Peter Ramondetta ‘Since Day One’ Remix

“It’ll probably be edited to Bone Thugs or some shit.” — “Quartersnacks” Google Alert from the Slap message board discussing the Ramondetta remix. One of the finer moments in QS Google Alert history.

No, it’s not edited to Bone Thugs. But it is edited to something equally irreconcilable with any soundtrack expectations you’d have for a Peter Ramondetta part, much in the tradition of that time Westgate went to Mars. Considering No Way Out holds “First CD I ever bought in my life” status for a sizable portion of the Quartersnacks front office, utilizing one of its better-known moments is long overdue. Anyone could hypothetically skate to this song. It doesn’t discriminate. (P.S. One last Real Since Day One clip with *unseen* footage coming soon.)

Alternate YouTube Link: Colossal sized Picassos

QS Re-Edits: Democratic Edition

(Photo stolen from Travis Jensen’s Flickr page. More details about the photo, Hubba Hideout, San Francisco, etc. can be found in this old post. “Imagine working a shitty job and copping that flick one day.” — The G-Man.)

As per the results of your votes for the third installment of the QS Since Day One remixes, Peter Ramondetta’s part is the next, and final full-part chapter from the video. If you’re familiar with this website’s soundtrack biases, and have seen a Ramondetta part before, you already know that the music associated with each couldn’t be further apart. Luckily, the crew at Real is pretty “Do whatever the hell you want” about everything, allowing us to create perhaps the first non-metal / AC/DC / angry-white-music Ramondetta part. Sorry to disappoint the people (i.e. Marquez) who would blurt out “Don’t say motherfucker, motherfucker” at random moments for the entire year after Roll Forever came out. We’d consider utilizing Turbonegro if they had a song with a 2 Chainz feature. They might just be the only musical act on the planet who have yet to summon his services for a guest verse.

Teaser below. Remix online next week. Extended Since Day One B-sides to follow. Still waiting on Ty Evans to get in touch with us regarding a honorary Pretty Sweet guest edit slot. Previously: Dennis Busenitz remix, Ishod Wair remix, DVD extras + Todd Shaw re-edit.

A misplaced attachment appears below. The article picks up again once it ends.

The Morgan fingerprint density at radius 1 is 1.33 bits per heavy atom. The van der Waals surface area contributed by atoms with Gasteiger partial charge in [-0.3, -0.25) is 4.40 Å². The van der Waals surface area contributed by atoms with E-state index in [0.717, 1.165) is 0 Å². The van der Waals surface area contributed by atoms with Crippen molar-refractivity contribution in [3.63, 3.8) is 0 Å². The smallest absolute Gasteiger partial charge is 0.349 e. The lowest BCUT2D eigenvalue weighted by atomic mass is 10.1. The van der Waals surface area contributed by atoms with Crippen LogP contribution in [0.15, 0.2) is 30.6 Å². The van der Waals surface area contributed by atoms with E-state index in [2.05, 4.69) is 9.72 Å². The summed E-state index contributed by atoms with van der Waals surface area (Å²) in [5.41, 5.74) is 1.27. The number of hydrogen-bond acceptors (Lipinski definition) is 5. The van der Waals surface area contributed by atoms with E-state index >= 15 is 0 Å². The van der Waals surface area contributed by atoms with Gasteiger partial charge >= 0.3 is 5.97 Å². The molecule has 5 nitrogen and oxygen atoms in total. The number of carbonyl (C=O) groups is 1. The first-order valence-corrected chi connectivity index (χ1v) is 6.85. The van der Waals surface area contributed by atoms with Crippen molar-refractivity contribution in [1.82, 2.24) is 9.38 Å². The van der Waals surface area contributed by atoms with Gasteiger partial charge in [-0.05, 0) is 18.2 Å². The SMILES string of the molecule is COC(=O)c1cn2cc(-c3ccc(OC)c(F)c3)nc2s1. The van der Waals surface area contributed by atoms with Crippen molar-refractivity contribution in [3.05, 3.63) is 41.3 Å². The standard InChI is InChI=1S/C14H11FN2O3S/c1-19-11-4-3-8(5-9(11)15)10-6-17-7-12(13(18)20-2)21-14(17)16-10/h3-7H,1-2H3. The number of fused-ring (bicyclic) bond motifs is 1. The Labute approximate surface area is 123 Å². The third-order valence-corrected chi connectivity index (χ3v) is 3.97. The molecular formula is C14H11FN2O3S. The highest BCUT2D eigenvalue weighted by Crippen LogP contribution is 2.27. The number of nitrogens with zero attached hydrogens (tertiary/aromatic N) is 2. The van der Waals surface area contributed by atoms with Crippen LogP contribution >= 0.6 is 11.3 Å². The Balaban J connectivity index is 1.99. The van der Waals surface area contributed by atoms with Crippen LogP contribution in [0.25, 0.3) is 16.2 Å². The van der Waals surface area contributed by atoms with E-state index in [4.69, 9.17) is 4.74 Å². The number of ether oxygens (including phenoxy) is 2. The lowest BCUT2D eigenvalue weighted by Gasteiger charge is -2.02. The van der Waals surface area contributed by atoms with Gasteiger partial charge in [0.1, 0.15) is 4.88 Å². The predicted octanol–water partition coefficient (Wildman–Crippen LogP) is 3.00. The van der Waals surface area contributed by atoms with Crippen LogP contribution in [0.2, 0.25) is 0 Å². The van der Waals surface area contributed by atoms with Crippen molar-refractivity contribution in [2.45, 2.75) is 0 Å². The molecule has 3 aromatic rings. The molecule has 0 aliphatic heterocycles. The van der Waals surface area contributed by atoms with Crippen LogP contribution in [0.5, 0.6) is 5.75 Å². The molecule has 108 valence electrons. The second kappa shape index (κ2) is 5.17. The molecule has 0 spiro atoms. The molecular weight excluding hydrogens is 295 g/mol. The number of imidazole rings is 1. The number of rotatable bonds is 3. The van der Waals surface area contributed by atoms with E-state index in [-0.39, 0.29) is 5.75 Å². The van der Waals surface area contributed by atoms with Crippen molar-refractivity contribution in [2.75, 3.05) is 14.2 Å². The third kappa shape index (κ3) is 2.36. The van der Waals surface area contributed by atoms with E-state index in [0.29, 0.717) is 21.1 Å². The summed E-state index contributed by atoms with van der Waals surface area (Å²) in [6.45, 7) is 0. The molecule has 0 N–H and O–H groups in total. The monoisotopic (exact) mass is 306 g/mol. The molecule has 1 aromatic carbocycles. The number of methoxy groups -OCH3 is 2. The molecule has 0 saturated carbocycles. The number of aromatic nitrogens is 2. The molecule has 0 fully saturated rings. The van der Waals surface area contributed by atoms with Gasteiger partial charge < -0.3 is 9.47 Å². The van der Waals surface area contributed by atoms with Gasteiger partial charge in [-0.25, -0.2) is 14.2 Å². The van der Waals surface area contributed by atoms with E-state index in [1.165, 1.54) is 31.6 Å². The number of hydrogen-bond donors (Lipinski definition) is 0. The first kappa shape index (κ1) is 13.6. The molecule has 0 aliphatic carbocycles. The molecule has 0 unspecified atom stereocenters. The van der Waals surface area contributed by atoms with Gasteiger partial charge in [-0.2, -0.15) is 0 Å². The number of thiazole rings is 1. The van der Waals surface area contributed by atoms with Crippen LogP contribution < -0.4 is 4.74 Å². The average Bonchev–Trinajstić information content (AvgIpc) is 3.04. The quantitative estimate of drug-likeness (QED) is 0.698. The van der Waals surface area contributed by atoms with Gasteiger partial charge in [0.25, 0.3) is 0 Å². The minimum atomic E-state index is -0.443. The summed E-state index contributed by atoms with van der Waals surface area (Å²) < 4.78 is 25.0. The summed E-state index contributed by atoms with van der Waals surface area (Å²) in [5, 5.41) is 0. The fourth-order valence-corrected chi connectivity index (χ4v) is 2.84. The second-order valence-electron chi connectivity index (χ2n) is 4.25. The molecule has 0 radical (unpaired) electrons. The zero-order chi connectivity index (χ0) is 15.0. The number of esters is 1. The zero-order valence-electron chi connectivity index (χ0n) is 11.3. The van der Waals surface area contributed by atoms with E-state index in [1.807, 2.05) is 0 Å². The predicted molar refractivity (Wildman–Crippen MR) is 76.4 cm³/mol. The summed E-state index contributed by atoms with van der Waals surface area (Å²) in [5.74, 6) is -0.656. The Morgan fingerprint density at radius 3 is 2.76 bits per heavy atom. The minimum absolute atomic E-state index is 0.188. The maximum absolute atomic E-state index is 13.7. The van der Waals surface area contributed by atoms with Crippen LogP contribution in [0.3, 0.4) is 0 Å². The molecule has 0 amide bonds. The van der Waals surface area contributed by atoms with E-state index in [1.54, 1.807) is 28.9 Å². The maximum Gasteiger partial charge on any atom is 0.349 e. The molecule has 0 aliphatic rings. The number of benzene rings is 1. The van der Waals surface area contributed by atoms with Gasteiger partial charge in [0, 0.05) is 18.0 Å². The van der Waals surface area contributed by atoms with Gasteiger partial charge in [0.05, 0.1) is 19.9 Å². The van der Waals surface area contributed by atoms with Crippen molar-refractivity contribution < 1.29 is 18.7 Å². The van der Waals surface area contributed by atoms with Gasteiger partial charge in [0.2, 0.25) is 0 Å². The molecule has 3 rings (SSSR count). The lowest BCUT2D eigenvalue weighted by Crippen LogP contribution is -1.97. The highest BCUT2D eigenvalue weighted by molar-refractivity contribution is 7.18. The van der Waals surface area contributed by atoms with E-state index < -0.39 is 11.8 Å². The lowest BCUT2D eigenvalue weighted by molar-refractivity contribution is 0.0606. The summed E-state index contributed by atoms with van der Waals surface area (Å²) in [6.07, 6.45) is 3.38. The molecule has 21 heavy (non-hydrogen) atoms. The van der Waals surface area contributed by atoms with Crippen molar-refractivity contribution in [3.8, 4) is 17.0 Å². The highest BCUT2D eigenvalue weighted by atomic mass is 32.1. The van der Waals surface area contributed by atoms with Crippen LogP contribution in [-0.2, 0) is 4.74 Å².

Have a good weekend.

Day Shift

Saw a new video on 48 Blocks (embedded at the bottom of this post) and got hyped enough to go looking for some lifestyle-y SF photos from the nineties.

Somehow wound up on Flickr and spotted this Ramondetta photo (yes, obviously, it’s not from the nineties) from Travis Jensen’s Flickr page, with this write-up below:


“My office is located on the 6th Floor of one of the Embarcadero Center Towers in downtown San Francisco. The view overlooks world renowned skate spot “Hubba Hideout.”

Located in Ferry Park, in the heart of The City’s Financial District, Hubba Hideout consists of two waist-high ledges that align the stairs of the elevated walkway connecting Ferry Park and One Maritime Plaza. Hubba, if you don’t know, is slang for crack. The spot, which sits on a slight hill surrounded by large trees, earned its nickname in the early ‘90s, as it was a popular incognito place for individuals to congregate and smoke crack, high-level execs in tailor-made suits included.

Now a popular afternoon drinking and weed smoking spot, throughout the 90s and into the early millennium, Hubba Hideout to street skateboarding was like Maverick’s or Pipeline is to surfing, meaning you didn’t skate there unless you knew what the hell you were doing. Many a skaters have gotten their asses handed to them on a platter messing around at Hubba.

In the early millennium, the city and many businesses were able to curb skateboarding with the induction of skate-stoppers (steel knobs affixed to ledges, handrails and other surfaces to prevent skateboarding). Hubba was one of the first spots to go. The spot has since been de-knobbed by local vigilante skateboarders at least ten times.

Although there are currently no skate stoppers on the ledges, the city has removed a good chunk of the landing area and replaced it with gravel, making the spot virtually unskateable without lying down a sheet of plywood, masonite or metal.

Occasionally, from the 6th floor of my office, I’ll see skaters — tourists mostly, sizing up the ledges. Very few actually skate them. They mostly go there to pay homage. However, on the day this particular photo was taken, I heard the clickety-clack of skateboards and looked down to see professional skateboarders Peter Ramondetta and Brian Anderson, photographer Gabe Morford, and a couple other cats that I couldn’t make out. Peter and Brian were gearing up to get down on the ledges. I took this as a que to get my camera.

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